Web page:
I no longer see any point in agriculture - at all.
Higher Ed probably ought to shut down any class that's remotely related to Ag.Why?
Well, as Greeley, CO city planner Harold Evans said (paraphrased), "We MUST meet the population growth! Therefore, Ag is just going to have to dry up!"
My translation: Developers rule!
The get rich and party today guys don't care a whit about anyone's future. They're thieves who care only about their today!
You wouldn't believe the billions these thieves, called "Waterrunners" make off the water they steal.
Word on the street claims that when Waterrunners actually "buy" water, they pay (some measurement of it) $75 and sell for $1,700.
You can't compete. They retain lawyers, lobbyists, lackeys and enough politicians to bully, threaten, charm, harass and sue you out of your water.
Example: Our little 1870 Godfrey Ditch.
It ran along happily for 140 years.
Waterrunners discovered it as a key carriage vessel to move water from the upper end of the S. Platte to the lower end where they peal it off and sell.
Now the lackeys troll up and down the Godfrey bottom with, "Heeyyy little boy, little girl. Come here. I've got a deal for you."
Governor Hickenlooper echoes the "must meet population growth." Then he gives us a slick and glossy four-color sep you can skate across thingy he boasts of as the Colorado Water Plan.
I call it a fancy distraction from the reality of Waterrunner thievery!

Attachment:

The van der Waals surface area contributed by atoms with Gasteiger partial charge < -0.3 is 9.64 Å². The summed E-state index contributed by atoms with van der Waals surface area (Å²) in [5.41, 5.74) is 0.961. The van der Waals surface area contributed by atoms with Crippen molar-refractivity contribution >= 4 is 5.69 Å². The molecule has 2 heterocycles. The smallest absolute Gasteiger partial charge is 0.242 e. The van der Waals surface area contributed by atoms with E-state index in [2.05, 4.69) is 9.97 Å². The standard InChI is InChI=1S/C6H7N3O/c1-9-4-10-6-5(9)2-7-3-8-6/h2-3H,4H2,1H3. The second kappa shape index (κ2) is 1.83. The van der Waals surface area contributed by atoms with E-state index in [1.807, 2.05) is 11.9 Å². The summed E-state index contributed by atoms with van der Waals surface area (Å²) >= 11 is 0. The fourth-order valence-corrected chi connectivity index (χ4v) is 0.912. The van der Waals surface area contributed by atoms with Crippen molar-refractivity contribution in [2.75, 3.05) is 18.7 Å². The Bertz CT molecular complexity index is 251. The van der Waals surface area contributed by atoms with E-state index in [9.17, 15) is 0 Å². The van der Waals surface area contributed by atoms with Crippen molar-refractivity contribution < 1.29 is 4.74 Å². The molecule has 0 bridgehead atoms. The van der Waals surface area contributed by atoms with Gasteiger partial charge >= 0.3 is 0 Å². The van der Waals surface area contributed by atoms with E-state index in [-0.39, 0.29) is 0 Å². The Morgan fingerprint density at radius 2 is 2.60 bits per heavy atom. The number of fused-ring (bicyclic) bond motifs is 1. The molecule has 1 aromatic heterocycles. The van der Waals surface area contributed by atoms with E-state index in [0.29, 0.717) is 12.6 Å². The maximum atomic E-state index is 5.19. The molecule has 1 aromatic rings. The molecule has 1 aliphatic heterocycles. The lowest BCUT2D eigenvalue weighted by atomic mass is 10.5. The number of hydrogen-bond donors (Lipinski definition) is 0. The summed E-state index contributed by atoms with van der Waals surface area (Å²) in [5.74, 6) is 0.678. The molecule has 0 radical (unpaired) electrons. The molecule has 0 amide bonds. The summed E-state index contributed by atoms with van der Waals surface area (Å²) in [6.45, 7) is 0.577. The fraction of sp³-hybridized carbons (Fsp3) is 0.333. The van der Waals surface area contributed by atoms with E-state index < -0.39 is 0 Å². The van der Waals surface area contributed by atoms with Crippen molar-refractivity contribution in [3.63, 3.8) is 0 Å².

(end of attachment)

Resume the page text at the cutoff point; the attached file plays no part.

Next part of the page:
It's void of statutes and identification of crucial chunks of where a lot of our water goes; like the Platte River Recovery Implementation Program.
Politicians who claim they'll do this and that for our children and grandchildren -are mostly lying. For they too, only care about playing games with the big boys. Your problems just don't fit in! You're a nuisance!
Harold Evans is right! Because Colorado's semi-arid desert, there's absolutely no way we can meet the food demands of said population growth, without drying up ag.
If an elected or appointed official was sincere about sustaining Colorado's agricultural, they would implement Baseline Acre Production (BAP).
BAP is a very simple formula wherein one would record 15 years of their raw off the land production; whether timber, mining, energy, crops etc., then total up the amount of water it took to sustain that production and divide by 15.
City planners could provide that information to prospective developers along with the truth: "We do or don't have enough water to meet your plans."
Certainly you cannot begrudge water share owners from selling their shares, but delivery to remaining share holders should never be denied!
Full disclosure to prospective movers to Colorado, should include, "Sure. You can move here. But understand that with your demand and agriculture's need for water, we'll soon meet the law of diminishing return. So factor a 500% increase in your grocery bill, at no store near you."
In short, move to Colorado, but foged`bout food!